Denard Robinson: Life beyond untied shoelaces
Denard Xavier Robinson. Most college football fans know him as an NCAA record holder, owner of exhilarating highlight reels, and the cover athlete for one of the last great football video games of all time: NCAA Football 14. But where is he now, and what happened after his illustrious Michigan career? Like many collegiate stars who saw their halos dim in the pros, life happened.
For Denard Robinson, success wasn’t guaranteed; it was promised
Deerfield Beach, Florida, isn’t known for its economic status or low crime rates. Instead, it was a city that offered Robinson and his six siblings a clear picture of their future if they didn’t make the right choices. A future riddled with drugs, poverty, and hardship. So, at a young age, Robinson and his brother Timothy swore they would emerge from their toxic surrounding and provide for their family.
Timothy was a tough kid, partly why Robinson admired him. The two would line up across from each other in the front yard of their home and take turns as the ball carrier and tackler. “That’s how I learned how to run the ball, how to make guys miss,” Robinson said.
But life was about to change for the Robinson family. As Timothy, 11, sat on a chair in his grandmother’s house, he hunched over in pain. A stomachache, the family thought. But as time passed and Timothy’s typically unbreakable outer shell began to crack, they rushed him to the hospital.
No one could prepare them for what was to come. The family returned later that night — all but one. And that’s when Robinson learned of two words that would change his life forever: internal bleeding. He fell off his bike earlier, but he was fine. He was fine! Robinson thought. Yet, he never asked why or how he lost his brother. All he knew was Timothy was gone, and no explanation would change that fact.
“I took everything more seriously after that,” Robinson said. He recalled his conversations with Timothy, how they swore they would make it out. That’s when Robinson made a promise: I will make it out … for both of us.
Out of the darkness, ‘Shoelace’ was born
Robinson couldn’t outrun his loss or the helpless feeling inside. But he could outrun nearly any kid on the football field. Robinson put on his cleats, took a snap at quarterback, and bolted upfield. He’s at the 30, the 20, the 10, touchdown! That’s not an uncommon occurrence for uber-athletic players, especially on the Pee Wee stage.
What is uncommon was how Robinson did it. As he darted downfield, his shoelaces bounced with each explosive step. While every other player was lacing up before the game, Robinson simply slipped his cleats on and stepped on the grass. And thus, “Shoelace” was born. His coach and family did everything they could to keep his shoes from flying off; they put wristbands over them, used athletic tape, and even rolled his socks over them. Nothing worked. So, they finally gave in. After all, “If it ain’t broke, don’t fix it.”
Robinson was fast, but he wasn’t complacent. He would bind a tire to his waist and sprint in the yard. He’d race cars on the street. And in high school, Robinson spent his Friday nights running. However, as a freshman, he was ineligible to play football, and temptations grew.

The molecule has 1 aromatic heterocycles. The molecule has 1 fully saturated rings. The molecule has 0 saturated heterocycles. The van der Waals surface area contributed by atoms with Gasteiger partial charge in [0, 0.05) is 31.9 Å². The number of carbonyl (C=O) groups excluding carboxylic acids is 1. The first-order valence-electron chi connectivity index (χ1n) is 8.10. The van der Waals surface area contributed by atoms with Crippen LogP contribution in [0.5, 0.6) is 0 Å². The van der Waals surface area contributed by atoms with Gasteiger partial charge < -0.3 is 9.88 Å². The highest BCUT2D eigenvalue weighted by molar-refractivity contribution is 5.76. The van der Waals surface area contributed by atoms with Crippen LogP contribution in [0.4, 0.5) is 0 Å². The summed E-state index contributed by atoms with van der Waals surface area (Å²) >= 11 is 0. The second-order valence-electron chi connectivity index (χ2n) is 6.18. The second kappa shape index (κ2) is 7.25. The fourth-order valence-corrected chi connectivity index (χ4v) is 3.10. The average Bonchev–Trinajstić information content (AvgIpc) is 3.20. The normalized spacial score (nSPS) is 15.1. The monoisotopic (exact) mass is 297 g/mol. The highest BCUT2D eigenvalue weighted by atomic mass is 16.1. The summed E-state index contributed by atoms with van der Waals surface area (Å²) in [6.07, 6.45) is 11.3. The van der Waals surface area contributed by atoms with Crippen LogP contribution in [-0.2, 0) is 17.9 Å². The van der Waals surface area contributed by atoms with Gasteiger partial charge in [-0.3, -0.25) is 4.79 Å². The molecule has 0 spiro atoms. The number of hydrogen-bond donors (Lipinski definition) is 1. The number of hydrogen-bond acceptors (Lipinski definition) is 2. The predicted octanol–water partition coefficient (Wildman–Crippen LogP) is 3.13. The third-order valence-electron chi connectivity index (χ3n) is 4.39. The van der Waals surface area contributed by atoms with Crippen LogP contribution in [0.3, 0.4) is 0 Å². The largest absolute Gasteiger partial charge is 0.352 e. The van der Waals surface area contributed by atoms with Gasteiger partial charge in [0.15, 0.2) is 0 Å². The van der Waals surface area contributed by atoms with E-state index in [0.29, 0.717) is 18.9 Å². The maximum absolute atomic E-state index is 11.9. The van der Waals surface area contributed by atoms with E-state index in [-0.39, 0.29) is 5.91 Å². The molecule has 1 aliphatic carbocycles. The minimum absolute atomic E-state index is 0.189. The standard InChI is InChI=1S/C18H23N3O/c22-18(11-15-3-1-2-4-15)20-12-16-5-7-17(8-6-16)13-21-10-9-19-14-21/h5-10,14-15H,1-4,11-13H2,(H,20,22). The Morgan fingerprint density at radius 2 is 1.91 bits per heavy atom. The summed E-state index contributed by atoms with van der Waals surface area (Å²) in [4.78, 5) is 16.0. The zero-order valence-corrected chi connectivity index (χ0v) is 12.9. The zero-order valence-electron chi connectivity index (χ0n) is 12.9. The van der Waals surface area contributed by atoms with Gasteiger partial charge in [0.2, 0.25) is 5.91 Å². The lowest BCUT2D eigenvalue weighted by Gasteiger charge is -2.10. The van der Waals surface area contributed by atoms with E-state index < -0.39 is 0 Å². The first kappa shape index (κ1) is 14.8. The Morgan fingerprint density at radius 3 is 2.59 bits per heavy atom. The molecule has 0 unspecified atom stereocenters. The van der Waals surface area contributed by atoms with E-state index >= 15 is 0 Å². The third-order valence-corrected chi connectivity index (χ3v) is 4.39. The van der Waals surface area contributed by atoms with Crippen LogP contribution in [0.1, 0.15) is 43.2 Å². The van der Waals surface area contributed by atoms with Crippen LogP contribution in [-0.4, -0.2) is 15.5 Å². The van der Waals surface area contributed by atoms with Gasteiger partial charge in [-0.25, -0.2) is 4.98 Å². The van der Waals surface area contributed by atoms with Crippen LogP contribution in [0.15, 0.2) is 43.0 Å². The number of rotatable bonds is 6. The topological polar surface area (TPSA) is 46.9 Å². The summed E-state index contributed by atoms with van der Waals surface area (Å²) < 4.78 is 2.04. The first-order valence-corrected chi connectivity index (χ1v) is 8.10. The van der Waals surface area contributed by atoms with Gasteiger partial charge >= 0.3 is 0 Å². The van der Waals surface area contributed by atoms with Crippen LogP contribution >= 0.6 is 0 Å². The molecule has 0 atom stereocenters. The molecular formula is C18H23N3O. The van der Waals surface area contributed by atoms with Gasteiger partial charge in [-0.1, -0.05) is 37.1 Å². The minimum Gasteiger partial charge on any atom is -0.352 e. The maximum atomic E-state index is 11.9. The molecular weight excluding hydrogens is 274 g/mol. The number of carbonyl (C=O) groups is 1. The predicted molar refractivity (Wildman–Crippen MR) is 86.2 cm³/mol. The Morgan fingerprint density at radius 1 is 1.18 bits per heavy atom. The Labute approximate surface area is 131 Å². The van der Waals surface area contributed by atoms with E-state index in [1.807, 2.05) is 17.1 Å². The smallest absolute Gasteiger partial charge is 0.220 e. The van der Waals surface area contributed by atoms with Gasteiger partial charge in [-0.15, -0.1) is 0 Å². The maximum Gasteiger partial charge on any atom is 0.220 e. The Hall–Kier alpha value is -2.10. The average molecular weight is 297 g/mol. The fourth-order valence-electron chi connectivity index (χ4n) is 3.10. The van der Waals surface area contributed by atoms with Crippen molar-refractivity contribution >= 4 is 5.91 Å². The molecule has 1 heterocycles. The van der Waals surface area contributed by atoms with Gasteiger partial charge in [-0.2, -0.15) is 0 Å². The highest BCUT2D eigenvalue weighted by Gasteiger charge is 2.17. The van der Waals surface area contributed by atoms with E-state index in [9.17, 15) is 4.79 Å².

“What you might not know is I wasn’t even the best athlete in my neighborhood but happened to be one of the ones who made it out,” Robinson explained. “Why? Choices. … It wasn’t easy where I came from. But what made it possible were my two parents, who had nothing and gave everything.”
Robinson made the right choices off the field, and his hard work was rewarded. He earned the starting varsity QB job as a sophomore and never relinquished it. He carried Deerfield Beach High School to the state semifinals and the third round in his final two seasons.
When the blades of grass finally settled on his high school career, Robinson totaled 4,784 passing yards, 44 passing touchdowns, 1,132 rushing yards, and 13 rushing scores. But the Florida native’s talents weren’t restricted to the gridiron. In 2008, he finished third in the 100m at the Florida 4A Track and Field State Championships and was a member of the 4x100m champion relay team. Oh, yeah, and his shoes were still untied.
From Deerfield Beach to Ann Arbor
Robinson was a hot commodity on the recruiting trail. He received a four-star billing, with Ohio State, Georgia, and Florida longing for his signature. Yet, behind the scenes, things weren’t easy for Robinson. He was “self-conscious” about his upbringing in rural Florida. As a result, he held his recruiting visits from his grandparents’ house.
Although several high-profile programs were hard to ignore, Michigan made Robinson feel most at home. But there was one problem. The Wolverines only offered Robinson a scholarship to play defensive back — a position he hadn’t practiced since his freshman year. Robinson didn’t waver, turning down the proposal. Michigan smartly extended Robinson a new offer — this time to line up under center in Ann Arbor. Offer accepted.
It’s the night before Week 1. In-state Western Michigan is coming to town. Head coach Rich Rodriguez walks his players to the stadium and tells them, “Look around. This is the place where you can make your dreams come true. … Pick out a place in this stadium, sit down, and just take a few minutes to envision yourself out on that field. Close your eyes and visualize yourself doing something special out there tomorrow.”
Robinson knew exactly where he would go: straight to the top. He made the 98-row climb, turned around, and marveled at the largest football stadium in the country. “It was the most beautiful sight I’d ever seen,” Robinson reminisced. But Rodriguez didn’t send the players into the stands to take in the scenery. Robinson sat down and envisioned himself on the field. He was only the second-string QB, but he thought to himself, “If you somehow get a shot in the opener, be special. Do something amazing!”